The songs

“Miniature” Gerry Beckley   1:12  An orchestrated song to accompany Beckley on guitar.  Not exactly a fanfare, but a grand opening. This short song announces a different sound for America. It segues into “Tin Man”

“Tin Man” Dewey Bunnell 3:27  One of America’s best known songs.  In the spirit of “Horse With No Name” and “Ventura Highway”.  The usual colorful lyrics, tight harmony vocals, stunning acoustic guitar work.  The song soars in the right places, dripping with melodic hooks, and exquisite musical fills.  Martin adds the right touches to a beautiful song.

“Another Try” Beckley   3:16  A romantic ballad, aching and sentimental.  A style that Beckley specialized it.  A piano-driven song with string instruments beating the rhythm, where the guitars would normally be.  A solitary horn adds atmospheric texture.  Martin again adds the right kind of ribbon.

“Lonely People” Dan Peek, Catherine Peek  2:27  The other really well-known song from the album.  This song could have fit nicely on Homecoming, it has that soaring folk-rock vibe that would take root in your brain.  The best song Peek wrote for America.

“Glad to See You” D. Peek  3:42  A sweet piano melody, a song that could have been on an earlier album.  An overlooked song.  Martin’s backing arrangement with strings, horns and everything else, borders on too much, it almost overpowers the gentleness in the melody.

“Mad Dog” Beckley  2:39  A vaudeville vibe, I’ve never quite understand what they were aiming at.  Penny Lane type arrangement with the bouncy piano and old fashioned horns and woodwinds.  For me, a misfire.

“Hollywood” Bunnell  2:49  Another hidden gem, a guitar-driven song, great lyrical imagery.  A song that wants to cut loose, but stays under control.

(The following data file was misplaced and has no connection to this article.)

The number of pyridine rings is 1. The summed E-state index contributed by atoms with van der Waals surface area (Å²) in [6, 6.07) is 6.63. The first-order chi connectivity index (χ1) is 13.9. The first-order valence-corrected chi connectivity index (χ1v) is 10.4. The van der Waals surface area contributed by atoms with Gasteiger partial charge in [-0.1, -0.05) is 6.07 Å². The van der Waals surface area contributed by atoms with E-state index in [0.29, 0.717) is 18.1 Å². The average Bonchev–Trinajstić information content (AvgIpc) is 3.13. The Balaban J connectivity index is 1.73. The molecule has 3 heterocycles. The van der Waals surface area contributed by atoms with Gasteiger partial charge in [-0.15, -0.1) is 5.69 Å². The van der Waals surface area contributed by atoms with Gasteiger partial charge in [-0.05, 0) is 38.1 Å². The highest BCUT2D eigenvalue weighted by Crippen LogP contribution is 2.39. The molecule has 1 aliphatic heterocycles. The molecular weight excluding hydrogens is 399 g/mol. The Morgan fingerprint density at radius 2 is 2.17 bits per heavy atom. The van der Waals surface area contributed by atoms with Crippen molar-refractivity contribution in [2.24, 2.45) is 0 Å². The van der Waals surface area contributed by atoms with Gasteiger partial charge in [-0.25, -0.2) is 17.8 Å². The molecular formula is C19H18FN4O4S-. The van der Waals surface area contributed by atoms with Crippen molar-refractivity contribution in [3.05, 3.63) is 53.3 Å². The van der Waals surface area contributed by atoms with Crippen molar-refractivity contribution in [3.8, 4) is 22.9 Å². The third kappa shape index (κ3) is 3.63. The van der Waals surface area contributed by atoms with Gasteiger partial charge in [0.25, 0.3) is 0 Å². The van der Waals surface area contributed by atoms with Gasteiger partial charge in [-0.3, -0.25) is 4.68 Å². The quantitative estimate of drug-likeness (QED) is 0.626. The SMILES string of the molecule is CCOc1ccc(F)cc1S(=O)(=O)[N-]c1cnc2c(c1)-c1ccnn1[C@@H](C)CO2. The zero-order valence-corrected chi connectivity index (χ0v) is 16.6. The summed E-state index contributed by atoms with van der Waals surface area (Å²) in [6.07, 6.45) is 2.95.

“Baby It’s Up to You” Beckley   2:24  A throwback to their early albums, the folk-rock focus.  This song is better than filler, but a deeper track.  Martin allows them to rock out a bit on this song and keeps a rougher edge.

“You” D. Peek  2:25  Another better than average song that rocks gently, with nice chord changes and an orchestrated bridge, a Beatleque technique, something Jeff Lynne would excel doing.  The Penny Lane horns are a bit much.

“Old Man Took” Bunnell   3:10  Bunnell returns with another rocking, soaring song with great lyrics. Bunnell does not write as sweetly as Beckley, his songs instead are melancholy and adventurous. An overlooked song, worth a listen.  Martin powers up the backing with strings and horns (no hint of Penny Lane).

 

“What Does It Matter” Beckley  2:18  Another old-fashioned sounding song, a Paul McCartney type song.  It’s a nice melody underneath, my problem is with the arrangement.

“In the Country”  D. Peek    2:58  Another song that could have been on Homecoming, it rocks.  Lead vocals are buried in echo, interesting effect.  Great cowbell!  Raucous guitars.

 

Next up, we will take a look at Homecoming.